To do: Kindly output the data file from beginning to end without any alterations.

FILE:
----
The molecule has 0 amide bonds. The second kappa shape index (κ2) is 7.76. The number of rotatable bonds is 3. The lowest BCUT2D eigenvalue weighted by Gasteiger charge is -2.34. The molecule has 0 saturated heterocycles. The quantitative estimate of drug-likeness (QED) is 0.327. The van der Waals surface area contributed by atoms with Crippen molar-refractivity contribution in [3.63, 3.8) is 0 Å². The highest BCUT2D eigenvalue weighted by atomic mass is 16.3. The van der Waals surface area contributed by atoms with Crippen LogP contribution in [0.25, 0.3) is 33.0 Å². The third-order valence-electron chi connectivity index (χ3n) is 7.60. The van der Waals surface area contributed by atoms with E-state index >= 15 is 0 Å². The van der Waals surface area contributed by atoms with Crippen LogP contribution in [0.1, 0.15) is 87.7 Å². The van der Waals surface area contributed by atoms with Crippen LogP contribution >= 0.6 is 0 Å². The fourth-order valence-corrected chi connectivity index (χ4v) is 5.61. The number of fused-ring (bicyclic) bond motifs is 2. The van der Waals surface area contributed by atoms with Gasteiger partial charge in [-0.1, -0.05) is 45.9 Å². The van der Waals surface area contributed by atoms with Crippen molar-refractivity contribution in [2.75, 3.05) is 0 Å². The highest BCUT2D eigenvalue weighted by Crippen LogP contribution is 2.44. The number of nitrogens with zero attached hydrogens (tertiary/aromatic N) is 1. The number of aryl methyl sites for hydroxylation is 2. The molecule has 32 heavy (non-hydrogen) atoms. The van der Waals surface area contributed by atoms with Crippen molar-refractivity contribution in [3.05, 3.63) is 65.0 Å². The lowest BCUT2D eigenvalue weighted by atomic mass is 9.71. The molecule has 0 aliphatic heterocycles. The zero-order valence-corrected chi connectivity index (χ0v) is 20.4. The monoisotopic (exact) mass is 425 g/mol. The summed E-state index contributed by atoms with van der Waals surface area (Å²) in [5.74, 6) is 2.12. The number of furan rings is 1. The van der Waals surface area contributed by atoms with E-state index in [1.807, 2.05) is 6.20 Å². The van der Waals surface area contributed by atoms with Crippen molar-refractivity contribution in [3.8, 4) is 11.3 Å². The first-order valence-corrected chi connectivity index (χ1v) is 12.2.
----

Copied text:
The molecule has 0 amide bonds. The second kappa shape index (κ2) is 7.76. The number of rotatable bonds is 3. The lowest BCUT2D eigenvalue weighted by Gasteiger charge is -2.34. The molecule has 0 saturated heterocycles. The quantitative estimate of drug-likeness (QED) is 0.327. The van der Waals surface area contributed by atoms with Crippen molar-refractivity contribution in [3.63, 3.8) is 0 Å². The highest BCUT2D eigenvalue weighted by atomic mass is 16.3. The van der Waals surface area contributed by atoms with Crippen LogP contribution in [0.25, 0.3) is 33.0 Å². The third-order valence-electron chi connectivity index (χ3n) is 7.60. The van der Waals surface area contributed by atoms with E-state index >= 15 is 0 Å². The van der Waals surface area contributed by atoms with Crippen LogP contribution in [0.1, 0.15) is 87.7 Å². The van der Waals surface area contributed by atoms with Crippen LogP contribution >= 0.6 is 0 Å². The fourth-order valence-corrected chi connectivity index (χ4v) is 5.61. The number of fused-ring (bicyclic) bond motifs is 2. The van der Waals surface area contributed by atoms with Gasteiger partial charge in [-0.1, -0.05) is 45.9 Å². The van der Waals surface area contributed by atoms with Crippen molar-refractivity contribution in [2.75, 3.05) is 0 Å². The highest BCUT2D eigenvalue weighted by Crippen LogP contribution is 2.44. The number of nitrogens with zero attached hydrogens (tertiary/aromatic N) is 1. The number of aryl methyl sites for hydroxylation is 2. The molecule has 32 heavy (non-hydrogen) atoms. The van der Waals surface area contributed by atoms with Crippen molar-refractivity contribution in [3.05, 3.63) is 65.0 Å². The lowest BCUT2D eigenvalue weighted by atomic mass is 9.71. The molecule has 0 aliphatic heterocycles. The zero-order valence-corrected chi connectivity index (χ0v) is 20.4. The monoisotopic (exact) mass is 425 g/mol. The summed E-state index contributed by atoms with van der Waals surface area (Å²) in [5.74, 6) is 2.12. The number of furan rings is 1. The van der Waals surface area contributed by atoms with E-state index in [1.807, 2.05) is 6.20 Å². The van der Waals surface area contributed by atoms with Crippen molar-refractivity contribution in [3.8, 4) is 11.3 Å². The first-order valence-corrected chi connectivity index (χ1v) is 12.2.